Cancer in My Community is a Cancer.Net Blog series that shows the global impact of cancer and how people work to care for those with cancer in their region. Carlos Barrios, MD, is the Director of the Latin American Cooperative Oncology Group (LACOG) in Porto Alegre, Brazil, that is made up of more than 100 investigators at more than 70 institutions in 16 countries in Latin America. Dr. Barrios is also the Director of Clinical Research at Oncoclínicas Group in Brazil. He has a strong interest in the implementation of cooperative research infrastructures in Latin America.
Why I care for people with cancer
I found treating cancer to be an incredibly interesting challenge during my years training to become a doctor. I was attracted to oncology from the start because many cancer cases involve most, if not all, of the organ systems in the body. However, the most interesting aspect of the disease for me at the time, which continues to be true to this day, was the different ways people with cancer and their families react to the disease. While the oncology field has evolved significantly over the last few decades and our understanding of the basic mechanisms of the disease has improved in ways we thought impossible just a few years ago, the very particular and personal ways people respond to a cancer diagnosis remains, for me, a huge challenge.
In a way, the personalized approach we now use for treating people with cancer has always been present in our emotional attitude towards our patients. Understanding how each one of them reacts to the perception of a devastating illness, even if many times their cancer is treatable or curable, is a source of continuous interest for me. The ability to help guide patients through this process is unquestionably one of the most important and satisfying parts of my career as an oncologist.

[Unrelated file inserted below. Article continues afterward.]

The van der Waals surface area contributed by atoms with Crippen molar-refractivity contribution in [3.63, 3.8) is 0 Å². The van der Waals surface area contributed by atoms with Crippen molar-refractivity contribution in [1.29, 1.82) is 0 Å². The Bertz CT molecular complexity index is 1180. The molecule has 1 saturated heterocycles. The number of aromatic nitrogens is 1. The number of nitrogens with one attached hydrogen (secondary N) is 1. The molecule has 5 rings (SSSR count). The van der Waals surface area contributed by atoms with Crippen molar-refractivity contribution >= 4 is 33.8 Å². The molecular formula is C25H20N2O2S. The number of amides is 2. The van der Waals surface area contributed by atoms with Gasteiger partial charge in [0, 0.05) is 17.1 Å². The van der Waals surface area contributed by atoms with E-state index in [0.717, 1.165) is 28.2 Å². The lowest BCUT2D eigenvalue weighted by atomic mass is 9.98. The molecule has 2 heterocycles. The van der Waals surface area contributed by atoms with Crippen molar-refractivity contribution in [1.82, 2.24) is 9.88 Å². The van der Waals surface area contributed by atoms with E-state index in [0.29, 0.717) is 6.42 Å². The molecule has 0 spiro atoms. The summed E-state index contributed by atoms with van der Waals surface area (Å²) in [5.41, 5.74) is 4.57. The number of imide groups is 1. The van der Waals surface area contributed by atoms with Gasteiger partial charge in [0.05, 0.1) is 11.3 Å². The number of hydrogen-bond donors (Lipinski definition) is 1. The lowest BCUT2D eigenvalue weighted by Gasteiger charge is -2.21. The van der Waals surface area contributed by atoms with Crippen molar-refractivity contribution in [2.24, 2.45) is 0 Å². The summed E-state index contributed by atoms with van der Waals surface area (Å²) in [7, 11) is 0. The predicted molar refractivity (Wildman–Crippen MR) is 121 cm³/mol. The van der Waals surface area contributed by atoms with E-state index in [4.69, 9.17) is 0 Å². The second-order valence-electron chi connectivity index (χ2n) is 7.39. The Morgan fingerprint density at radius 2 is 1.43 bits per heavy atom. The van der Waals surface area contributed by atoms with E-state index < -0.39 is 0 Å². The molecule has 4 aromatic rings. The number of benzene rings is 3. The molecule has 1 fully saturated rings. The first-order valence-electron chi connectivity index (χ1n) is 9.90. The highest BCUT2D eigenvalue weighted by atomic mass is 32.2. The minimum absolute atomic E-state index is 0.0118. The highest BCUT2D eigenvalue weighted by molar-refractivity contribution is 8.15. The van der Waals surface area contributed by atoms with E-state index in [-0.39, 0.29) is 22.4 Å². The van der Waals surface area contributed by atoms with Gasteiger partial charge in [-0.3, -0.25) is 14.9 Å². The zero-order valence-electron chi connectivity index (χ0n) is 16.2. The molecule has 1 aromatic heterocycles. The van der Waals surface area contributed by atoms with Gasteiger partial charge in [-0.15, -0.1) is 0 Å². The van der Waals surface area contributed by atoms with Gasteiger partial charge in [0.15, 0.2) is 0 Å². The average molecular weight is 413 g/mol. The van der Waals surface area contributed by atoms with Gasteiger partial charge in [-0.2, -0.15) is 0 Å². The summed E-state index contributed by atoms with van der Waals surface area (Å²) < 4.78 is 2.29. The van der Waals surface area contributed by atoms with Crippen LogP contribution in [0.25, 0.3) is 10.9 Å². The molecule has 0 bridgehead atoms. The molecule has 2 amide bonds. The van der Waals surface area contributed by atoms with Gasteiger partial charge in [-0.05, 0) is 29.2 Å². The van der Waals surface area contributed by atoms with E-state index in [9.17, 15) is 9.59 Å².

What cancer is like in Brazil
Brazil is a large country of over 200 million people with unique geographical features and enormous health disparities. Although we all recognize international differences in the way people with cancer are cared for, Brazil itself is an example worth analyzing. While 25% of the Brazilian population has some form of private insurance, most people are cared for in the public system, called Sistema Único de Saúde (SUS). Most, though not all, private insurances provide access to top-of-the-line cancer treatments. The public system, however, does not traditionally cover the newer, higher-cost cancer medications. Because of this, treating our patients based on the results from recent clinical trials, which have shown remarkable improvements in outcomes in many cancer types, is not possible for the majority of the country’s population.
While this is a complex problem with a multitude of factors to consider, the personal approach I have taken to minimize at least some of these disparities is to develop a professional and dedicated infrastructure to conduct and increase access to clinical trials. However, it is worth noting that only a small portion of ongoing clinical trials are accessible to the population outside of developed countries. In Latin America, only 5% of clinical trials registered at ClinicalTrials.gov are available. While I recognize that creating the infrastructure for and stimulating participation in clinical trials will not solve all of the disparities that exist in cancer care in Brazil, it will certainly bring hope to some people with cancer and their families not only in my country, but those with cancer anywhere in the world.
Where patients can find local resources and support
A number of Brazilian websites have useful information to help people with cancer and their families. Sociedade Brasileira de Oncologia Clínica (SBOC) has many resources available and offers general cancer information. The Oncoguia website also has many patient education and support materials. Finally, information about research and clinical trials in Brazil, including ongoing studies, can be found at the LACOG website and the CURA Project.